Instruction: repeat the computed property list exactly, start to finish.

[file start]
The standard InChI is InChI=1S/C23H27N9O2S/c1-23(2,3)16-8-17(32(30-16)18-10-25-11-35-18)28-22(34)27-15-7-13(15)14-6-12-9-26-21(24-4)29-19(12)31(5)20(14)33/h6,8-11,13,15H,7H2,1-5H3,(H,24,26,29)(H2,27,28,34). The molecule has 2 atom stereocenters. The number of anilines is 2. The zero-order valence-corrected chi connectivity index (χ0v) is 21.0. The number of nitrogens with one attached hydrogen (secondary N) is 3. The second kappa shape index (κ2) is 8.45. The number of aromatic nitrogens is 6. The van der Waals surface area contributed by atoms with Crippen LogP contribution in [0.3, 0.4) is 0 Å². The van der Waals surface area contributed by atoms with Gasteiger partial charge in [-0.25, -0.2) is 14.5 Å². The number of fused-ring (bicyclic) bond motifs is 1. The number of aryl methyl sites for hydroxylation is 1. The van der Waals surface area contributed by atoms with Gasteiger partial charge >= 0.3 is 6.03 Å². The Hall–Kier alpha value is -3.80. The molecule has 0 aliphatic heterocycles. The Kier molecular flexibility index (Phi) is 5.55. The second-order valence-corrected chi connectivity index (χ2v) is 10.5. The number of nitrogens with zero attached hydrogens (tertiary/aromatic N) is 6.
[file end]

The standard InChI is InChI=1S/C23H27N9O2S/c1-23(2,3)16-8-17(32(30-16)18-10-25-11-35-18)28-22(34)27-15-7-13(15)14-6-12-9-26-21(24-4)29-19(12)31(5)20(14)33/h6,8-11,13,15H,7H2,1-5H3,(H,24,26,29)(H2,27,28,34). The molecule has 2 atom stereocenters. The number of anilines is 2. The zero-order valence-corrected chi connectivity index (χ0v) is 21.0. The number of nitrogens with one attached hydrogen (secondary N) is 3. The second kappa shape index (κ2) is 8.45. The number of aromatic nitrogens is 6. The van der Waals surface area contributed by atoms with Crippen LogP contribution in [0.3, 0.4) is 0 Å². The van der Waals surface area contributed by atoms with Gasteiger partial charge in [-0.25, -0.2) is 14.5 Å². The number of fused-ring (bicyclic) bond motifs is 1. The number of aryl methyl sites for hydroxylation is 1. The van der Waals surface area contributed by atoms with Gasteiger partial charge >= 0.3 is 6.03 Å². The Hall–Kier alpha value is -3.80. The molecule has 0 aliphatic heterocycles. The Kier molecular flexibility index (Phi) is 5.55. The second-order valence-corrected chi connectivity index (χ2v) is 10.5. The number of nitrogens with zero attached hydrogens (tertiary/aromatic N) is 6.